The Fate of Dairy Antibiotics in Ground Water
There are a lot of things that can go into the ground water. The key is whether what goes in will readily biodegrade and if not can it harm you or the environment. In the first large study to track the fate of a wide range of antibiotics given to dairy cows, University of California (UC) Davis scientists found that the drugs routinely end up on the ground and in manure lagoons, but are mostly broken down before they reach groundwater. Note that antibiotics are given to sick cows who are isolated from the regular milking herd until the antibiotic is absent from their system.
Dairy cows may be found either in herds on dairy farms where dairy farmers own, manage, care for, and collect milk from them, or on commercial farms. Dairy cow herds range in size from small farms of fewer than five cows to large herds of about 20,000 with the average dairy farm having a few hundred.
Cows get sick just like any other animal or human. Sick cows are no good for milk production and it is not right to let them suffer either. So these cows will be treated with antibiotics.
Health officials are worried that even if the sick cow is not producing milk for production, that the antibiotic will be released to the environment in urine or feces. When this happens, it may be transferred to the ground water and be ingested by others in their drinking water. The antibiotic, if ingested in this way, may cause increased antibiotic resistance in disease causing bacteria.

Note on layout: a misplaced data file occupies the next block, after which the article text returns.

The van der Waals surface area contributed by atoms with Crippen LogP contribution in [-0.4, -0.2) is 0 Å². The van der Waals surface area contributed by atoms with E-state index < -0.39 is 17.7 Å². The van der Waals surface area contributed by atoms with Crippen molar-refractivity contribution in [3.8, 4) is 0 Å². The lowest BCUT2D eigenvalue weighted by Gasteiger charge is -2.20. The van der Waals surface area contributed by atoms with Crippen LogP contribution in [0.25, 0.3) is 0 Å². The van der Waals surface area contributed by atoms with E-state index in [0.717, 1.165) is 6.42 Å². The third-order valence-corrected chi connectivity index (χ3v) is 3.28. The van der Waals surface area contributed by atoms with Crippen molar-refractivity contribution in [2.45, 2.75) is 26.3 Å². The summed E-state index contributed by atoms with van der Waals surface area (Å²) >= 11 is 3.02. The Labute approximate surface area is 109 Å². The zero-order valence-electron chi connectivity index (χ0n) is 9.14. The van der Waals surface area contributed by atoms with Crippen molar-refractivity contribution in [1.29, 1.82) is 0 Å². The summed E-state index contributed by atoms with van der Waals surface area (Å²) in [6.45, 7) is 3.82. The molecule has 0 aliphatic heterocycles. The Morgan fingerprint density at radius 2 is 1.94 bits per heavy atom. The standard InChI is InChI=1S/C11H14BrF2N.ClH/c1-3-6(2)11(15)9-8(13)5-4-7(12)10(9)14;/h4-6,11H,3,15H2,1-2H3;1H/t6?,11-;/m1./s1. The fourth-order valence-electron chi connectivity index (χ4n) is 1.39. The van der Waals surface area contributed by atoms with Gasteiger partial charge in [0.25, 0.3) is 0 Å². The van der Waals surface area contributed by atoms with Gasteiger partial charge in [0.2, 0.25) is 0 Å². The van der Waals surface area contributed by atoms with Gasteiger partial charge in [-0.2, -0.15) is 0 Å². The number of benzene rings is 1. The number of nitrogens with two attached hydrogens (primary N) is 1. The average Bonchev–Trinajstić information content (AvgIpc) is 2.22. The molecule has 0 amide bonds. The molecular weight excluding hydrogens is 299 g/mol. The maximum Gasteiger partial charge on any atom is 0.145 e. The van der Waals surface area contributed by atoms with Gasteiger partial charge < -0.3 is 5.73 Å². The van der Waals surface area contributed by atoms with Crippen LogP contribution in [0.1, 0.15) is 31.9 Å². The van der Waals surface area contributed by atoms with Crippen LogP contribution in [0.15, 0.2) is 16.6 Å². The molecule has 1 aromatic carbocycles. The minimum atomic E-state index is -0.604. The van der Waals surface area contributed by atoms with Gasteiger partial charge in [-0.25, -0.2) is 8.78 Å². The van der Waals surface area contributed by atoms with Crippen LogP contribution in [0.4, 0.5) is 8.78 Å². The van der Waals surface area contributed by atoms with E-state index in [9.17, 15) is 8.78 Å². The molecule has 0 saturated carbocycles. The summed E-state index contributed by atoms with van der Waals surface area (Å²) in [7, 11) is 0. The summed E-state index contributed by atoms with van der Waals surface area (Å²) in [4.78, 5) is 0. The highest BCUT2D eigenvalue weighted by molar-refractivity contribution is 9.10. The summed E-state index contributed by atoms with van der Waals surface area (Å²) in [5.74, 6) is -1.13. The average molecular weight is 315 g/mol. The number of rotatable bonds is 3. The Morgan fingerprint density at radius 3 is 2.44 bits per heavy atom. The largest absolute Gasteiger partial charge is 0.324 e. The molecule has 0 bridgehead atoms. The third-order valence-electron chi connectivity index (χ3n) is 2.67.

“What we found is that antibiotics can frequently be found at the manure affected surfaces of the dairy operation (such as corrals and manure flush lanes) but generally degrade in the top 12 inches of soil," said Thomas Harter, an expert on the effects of agriculture on groundwater quality and the Robert M. Hagan Chair for Water Management and Policy at UC Davis.
"A very small amount of certain antibiotics do travel into shallow groundwater. Our next task is to determine whether these particular antibiotics are further degraded before reaching domestic and public water wells."
Antibiotics are commonly used in food animal production to treat illness, promote growth, and ward off disease. These drugs and their metabolites appear in animal wastes and can eventually enter ground and surface waters following the common practice of applying manure to agricultural fields. Given that low levels of antibiotics can promote the development of microbial drug resistance, their presence in ground and surface waters constitutes an environmental health concern.
This study provides the first comprehensive data set to assess and compare potential local impacts to groundwater from the wide variety of antibiotics in use on dairy farms.
The new UC Davis study looked at two large operations in the San Joaquin Valley, in a region with highly vulnerable groundwater due to its shallow depth and sandy soils. The two dairies had a total of more than 2,700 milking cows and 2,500 heifers.
Soil and water samples were collected from the ground surface under the animals; surfaces such as flush lanes, which carry waste; manure lagoons, where feces and urine are collected; farm fields where lagoon contents were spread for fertilizer; the first 12 inches of soil immediately below the surface of various sections in the dairy operation; and from groundwater 10 to 30 feet beneath the animal areas, adjacent to the lagoons, and beneath the manured fields.
The study was published in the online version of Environmental Science & Technology, a journal of the American Chemical Society.
For further information: http://www.universityofcalifornia.edu/news/article/23958